Psychology professor Art Markman chimes in with a similar idea of how we tend to look abstractly on the past, particularly when it comes to controversial issues or politics. “We have this tendency to put a partisan lens on things that happened in the past, as well as things that are happening right now that shouldn’t be so divisive,” he says.
Rather than dwelling over a past event or framing it to adhere to some current political ideology, Galinsky and Markman suggest we get to the root of the problem, the causes and issues, and take what positive steps we can to improve matters and let go of the rest.
Galinsky shares an example from ancient Athens after the atrocities of the Thirty Tyrants, when the Athenians restored their democracy and passed a law of general amnesty at the Council of the Areopagus that literally translates to “don’t remember the bad stuff.”
“I don’t want to sound like Elsa the Snow Queen, but ‘Let It Go,’” Galinsky says with a laugh, referring to a song from the 2013 movie Frozen.
Though the decree is rather extreme and not necessarily appropriate for the U.S. today, people can adapt their own Let It Go mantra as they form opinions about U.S. history, politics and contemporary issues. “Let it go if it simply blinds and challenges the future,” he asserts.
In this case, “the bad stuff” could be influenced by the rhetoric used by politicians and leaders to reflect on past and current legislation or issues. Take, for instance, the graduate program Human Dimensions of Organizations, where Markman presents the examples of Richard Nixon’s opening of relations with China in the early 1970s and of Jimmy Carter and the Camp David Accords a few years later. Though each president represents opposite sides of the political spectrum, both show how to negotiate with people and resolve disagreements with those “who previously had a real intractable disagreement.”
“I think by trying to, in this case, grapple with history in a way that makes the partisan element of it secondary helps people to realize they don’t have to look at everything in American politics through the lens of political parties that are associated with it,” Markman says. “You can leave that partisan lens behind and just try to understand it for the degree to which it was effective or not at some aspect of the human element of engaging in disputes.”
Our arguments can’t go anywhere if people continue spatting out stances, facts and insults as if some third person is listening in to declare a winner, and aren’t open to engaging in a back-and-forth dialogue.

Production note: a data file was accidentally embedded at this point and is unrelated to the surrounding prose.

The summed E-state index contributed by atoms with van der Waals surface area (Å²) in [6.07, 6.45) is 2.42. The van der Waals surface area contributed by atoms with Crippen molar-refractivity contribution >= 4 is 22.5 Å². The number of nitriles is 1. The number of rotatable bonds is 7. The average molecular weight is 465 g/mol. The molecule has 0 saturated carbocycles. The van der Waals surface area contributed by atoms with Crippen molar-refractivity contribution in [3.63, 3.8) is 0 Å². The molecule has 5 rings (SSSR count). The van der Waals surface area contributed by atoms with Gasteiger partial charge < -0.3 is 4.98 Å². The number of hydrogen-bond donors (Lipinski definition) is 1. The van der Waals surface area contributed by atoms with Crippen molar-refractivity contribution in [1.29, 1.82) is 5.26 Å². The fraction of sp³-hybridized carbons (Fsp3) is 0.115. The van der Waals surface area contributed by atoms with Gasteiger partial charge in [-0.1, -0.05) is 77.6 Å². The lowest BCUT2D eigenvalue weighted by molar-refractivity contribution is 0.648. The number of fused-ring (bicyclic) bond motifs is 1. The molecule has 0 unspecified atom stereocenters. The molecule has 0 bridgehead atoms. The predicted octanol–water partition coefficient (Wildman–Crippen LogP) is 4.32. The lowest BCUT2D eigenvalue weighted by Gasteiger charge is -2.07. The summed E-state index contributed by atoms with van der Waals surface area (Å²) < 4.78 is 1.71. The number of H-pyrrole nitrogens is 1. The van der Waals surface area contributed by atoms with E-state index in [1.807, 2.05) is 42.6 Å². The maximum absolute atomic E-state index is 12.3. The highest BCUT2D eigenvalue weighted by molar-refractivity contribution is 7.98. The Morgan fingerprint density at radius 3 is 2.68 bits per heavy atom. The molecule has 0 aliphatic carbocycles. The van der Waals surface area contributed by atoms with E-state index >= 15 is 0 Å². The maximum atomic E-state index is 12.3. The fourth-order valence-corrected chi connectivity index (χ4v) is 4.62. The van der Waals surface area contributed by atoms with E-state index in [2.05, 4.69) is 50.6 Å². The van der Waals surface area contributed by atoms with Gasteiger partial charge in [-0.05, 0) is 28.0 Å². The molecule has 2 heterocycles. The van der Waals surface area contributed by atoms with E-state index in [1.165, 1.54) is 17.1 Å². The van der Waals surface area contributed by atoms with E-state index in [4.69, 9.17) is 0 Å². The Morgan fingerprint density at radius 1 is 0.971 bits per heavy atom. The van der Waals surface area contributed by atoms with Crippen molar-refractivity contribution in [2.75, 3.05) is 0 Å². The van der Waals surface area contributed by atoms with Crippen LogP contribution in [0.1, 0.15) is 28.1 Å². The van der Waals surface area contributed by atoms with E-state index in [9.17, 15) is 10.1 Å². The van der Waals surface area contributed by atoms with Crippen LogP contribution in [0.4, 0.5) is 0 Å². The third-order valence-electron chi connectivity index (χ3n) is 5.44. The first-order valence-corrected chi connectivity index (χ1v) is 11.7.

“Debates try to push two sides further apart,” Markman says. “Rather than trying to come to a mutual understanding of something, you’re trying to take the collection of the bits of information that are out there in the world and weave them together in a way that makes your point of view seem best and the other person’s seem worse.”
He adds that although the U.S. has an agreeable or neighborly culture, we have a tendency to be competitive to the point where conversations on competing views are handled, figuratively speaking, “as a fight to the death.”
“People begin to try and indoctrinate the other person rather than argue,” Galinsky says. “We’re witnessing the coarsening of discourse. What’s happened is the acceptance of the kind of discourse that basically denigrates, ridicules and puts the whole thing in the basest terms. Everything is dragged down to monosyllables.
“There are really no thoughtful arguments anymore. It’s one of the biggest tragedies. We have so many resources to inform ourselves across the spectrum, but people don’t want to do that. They want to be reconfirmed about their way of thinking. Propaganda doesn’t just come from the government.”
Now more than ever, it’s easy to pick and choose the information and news we consume. Sometimes, it even comes to us, with online marketing’s ability to target specific groups or individuals. It’s no wonder “fake news” has disrupted mainstream media. It’s part of our agreeable and cooperative tendencies to side with those who speak our language or share our ideas, Markman says, reiterating Keating’s claim of America’s agreeable conversational culture.
“We know that there are unpleasant conversations out there, and we don’t like to engage in them,” Markman says. “And the modern world gives us plenty of ways to avoid it.”
Social networks make it easier for us to hang out, at least virtually, with people we agree with, and the proliferation of newspapers, websites and video channels that conform to a certain ideology make it easier for us to engage with content that fits our existing worldview, he says.